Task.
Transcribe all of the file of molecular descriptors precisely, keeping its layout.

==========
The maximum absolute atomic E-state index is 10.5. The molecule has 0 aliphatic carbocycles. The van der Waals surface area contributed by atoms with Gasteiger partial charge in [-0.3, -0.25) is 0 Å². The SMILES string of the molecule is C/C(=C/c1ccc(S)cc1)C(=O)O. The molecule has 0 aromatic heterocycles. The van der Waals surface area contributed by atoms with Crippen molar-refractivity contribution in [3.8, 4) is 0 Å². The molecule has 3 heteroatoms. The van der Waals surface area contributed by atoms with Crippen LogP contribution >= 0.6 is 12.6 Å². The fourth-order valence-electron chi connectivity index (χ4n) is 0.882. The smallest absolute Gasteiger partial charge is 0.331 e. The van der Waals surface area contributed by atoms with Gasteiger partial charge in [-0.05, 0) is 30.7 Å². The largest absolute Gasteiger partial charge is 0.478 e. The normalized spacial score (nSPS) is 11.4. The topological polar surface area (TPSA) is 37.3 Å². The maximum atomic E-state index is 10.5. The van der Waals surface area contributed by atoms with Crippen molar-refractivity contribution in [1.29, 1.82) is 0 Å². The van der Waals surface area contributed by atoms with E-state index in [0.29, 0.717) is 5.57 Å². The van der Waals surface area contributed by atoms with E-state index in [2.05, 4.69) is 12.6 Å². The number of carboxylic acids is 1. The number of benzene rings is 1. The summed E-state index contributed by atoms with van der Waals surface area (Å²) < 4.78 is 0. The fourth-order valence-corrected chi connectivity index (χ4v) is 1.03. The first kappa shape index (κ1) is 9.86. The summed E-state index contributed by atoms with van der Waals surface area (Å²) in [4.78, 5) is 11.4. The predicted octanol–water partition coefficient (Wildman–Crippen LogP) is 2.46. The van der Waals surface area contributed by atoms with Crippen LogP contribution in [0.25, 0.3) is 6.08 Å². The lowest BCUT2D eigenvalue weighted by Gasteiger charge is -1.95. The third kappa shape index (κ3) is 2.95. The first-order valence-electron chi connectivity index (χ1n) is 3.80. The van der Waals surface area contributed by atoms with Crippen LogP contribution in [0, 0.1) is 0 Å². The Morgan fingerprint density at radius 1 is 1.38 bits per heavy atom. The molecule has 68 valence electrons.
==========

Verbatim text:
The maximum absolute atomic E-state index is 10.5. The molecule has 0 aliphatic carbocycles. The van der Waals surface area contributed by atoms with Gasteiger partial charge in [-0.3, -0.25) is 0 Å². The SMILES string of the molecule is C/C(=C/c1ccc(S)cc1)C(=O)O. The molecule has 0 aromatic heterocycles. The van der Waals surface area contributed by atoms with Crippen molar-refractivity contribution in [3.8, 4) is 0 Å². The molecule has 3 heteroatoms. The van der Waals surface area contributed by atoms with Crippen LogP contribution >= 0.6 is 12.6 Å². The fourth-order valence-electron chi connectivity index (χ4n) is 0.882. The smallest absolute Gasteiger partial charge is 0.331 e. The van der Waals surface area contributed by atoms with Gasteiger partial charge in [-0.05, 0) is 30.7 Å². The largest absolute Gasteiger partial charge is 0.478 e. The normalized spacial score (nSPS) is 11.4. The topological polar surface area (TPSA) is 37.3 Å². The maximum atomic E-state index is 10.5. The van der Waals surface area contributed by atoms with Crippen molar-refractivity contribution in [1.29, 1.82) is 0 Å². The van der Waals surface area contributed by atoms with E-state index in [0.29, 0.717) is 5.57 Å². The van der Waals surface area contributed by atoms with E-state index in [2.05, 4.69) is 12.6 Å². The number of carboxylic acids is 1. The number of benzene rings is 1. The summed E-state index contributed by atoms with van der Waals surface area (Å²) < 4.78 is 0. The fourth-order valence-corrected chi connectivity index (χ4v) is 1.03. The first kappa shape index (κ1) is 9.86. The summed E-state index contributed by atoms with van der Waals surface area (Å²) in [4.78, 5) is 11.4. The predicted octanol–water partition coefficient (Wildman–Crippen LogP) is 2.46. The van der Waals surface area contributed by atoms with Crippen LogP contribution in [0.25, 0.3) is 6.08 Å². The lowest BCUT2D eigenvalue weighted by Gasteiger charge is -1.95. The third kappa shape index (κ3) is 2.95. The first-order valence-electron chi connectivity index (χ1n) is 3.80. The van der Waals surface area contributed by atoms with Crippen LogP contribution in [0, 0.1) is 0 Å². The Morgan fingerprint density at radius 1 is 1.38 bits per heavy atom. The molecule has 68 valence electrons.